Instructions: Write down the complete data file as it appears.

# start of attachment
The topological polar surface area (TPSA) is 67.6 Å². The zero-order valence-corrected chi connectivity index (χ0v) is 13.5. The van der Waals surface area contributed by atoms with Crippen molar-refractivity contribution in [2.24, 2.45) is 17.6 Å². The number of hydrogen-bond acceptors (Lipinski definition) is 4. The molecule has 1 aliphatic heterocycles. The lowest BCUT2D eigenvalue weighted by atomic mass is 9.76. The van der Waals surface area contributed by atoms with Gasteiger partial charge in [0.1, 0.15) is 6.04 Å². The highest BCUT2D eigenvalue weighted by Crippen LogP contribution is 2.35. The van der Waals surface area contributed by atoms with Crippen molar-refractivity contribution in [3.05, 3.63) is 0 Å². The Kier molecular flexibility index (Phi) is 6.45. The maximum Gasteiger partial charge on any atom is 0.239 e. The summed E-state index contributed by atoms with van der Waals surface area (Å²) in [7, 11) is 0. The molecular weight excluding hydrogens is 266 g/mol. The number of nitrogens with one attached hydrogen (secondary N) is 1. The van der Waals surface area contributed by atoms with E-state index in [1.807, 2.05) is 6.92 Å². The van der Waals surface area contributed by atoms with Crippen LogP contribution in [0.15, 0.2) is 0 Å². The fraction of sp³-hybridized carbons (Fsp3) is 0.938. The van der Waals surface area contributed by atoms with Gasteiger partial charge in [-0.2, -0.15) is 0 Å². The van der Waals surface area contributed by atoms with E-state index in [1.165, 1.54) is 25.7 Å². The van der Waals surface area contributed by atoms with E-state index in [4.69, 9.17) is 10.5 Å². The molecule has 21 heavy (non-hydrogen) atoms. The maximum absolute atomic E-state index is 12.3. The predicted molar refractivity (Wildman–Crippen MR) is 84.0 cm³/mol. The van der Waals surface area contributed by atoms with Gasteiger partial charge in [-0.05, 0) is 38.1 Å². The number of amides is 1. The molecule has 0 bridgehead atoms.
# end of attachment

The topological polar surface area (TPSA) is 67.6 Å². The zero-order valence-corrected chi connectivity index (χ0v) is 13.5. The van der Waals surface area contributed by atoms with Crippen molar-refractivity contribution in [2.24, 2.45) is 17.6 Å². The number of hydrogen-bond acceptors (Lipinski definition) is 4. The molecule has 1 aliphatic heterocycles. The lowest BCUT2D eigenvalue weighted by atomic mass is 9.76. The van der Waals surface area contributed by atoms with Gasteiger partial charge in [0.1, 0.15) is 6.04 Å². The highest BCUT2D eigenvalue weighted by Crippen LogP contribution is 2.35. The van der Waals surface area contributed by atoms with Crippen molar-refractivity contribution in [3.05, 3.63) is 0 Å². The Kier molecular flexibility index (Phi) is 6.45. The maximum Gasteiger partial charge on any atom is 0.239 e. The summed E-state index contributed by atoms with van der Waals surface area (Å²) in [7, 11) is 0. The molecular weight excluding hydrogens is 266 g/mol. The number of nitrogens with one attached hydrogen (secondary N) is 1. The van der Waals surface area contributed by atoms with E-state index in [1.807, 2.05) is 6.92 Å². The van der Waals surface area contributed by atoms with Crippen LogP contribution in [0.15, 0.2) is 0 Å². The fraction of sp³-hybridized carbons (Fsp3) is 0.938. The van der Waals surface area contributed by atoms with Gasteiger partial charge in [-0.2, -0.15) is 0 Å². The van der Waals surface area contributed by atoms with E-state index in [1.165, 1.54) is 25.7 Å². The van der Waals surface area contributed by atoms with E-state index in [4.69, 9.17) is 10.5 Å². The molecule has 21 heavy (non-hydrogen) atoms. The maximum absolute atomic E-state index is 12.3. The predicted molar refractivity (Wildman–Crippen MR) is 84.0 cm³/mol. The van der Waals surface area contributed by atoms with Gasteiger partial charge in [-0.05, 0) is 38.1 Å². The number of amides is 1. The molecule has 0 bridgehead atoms.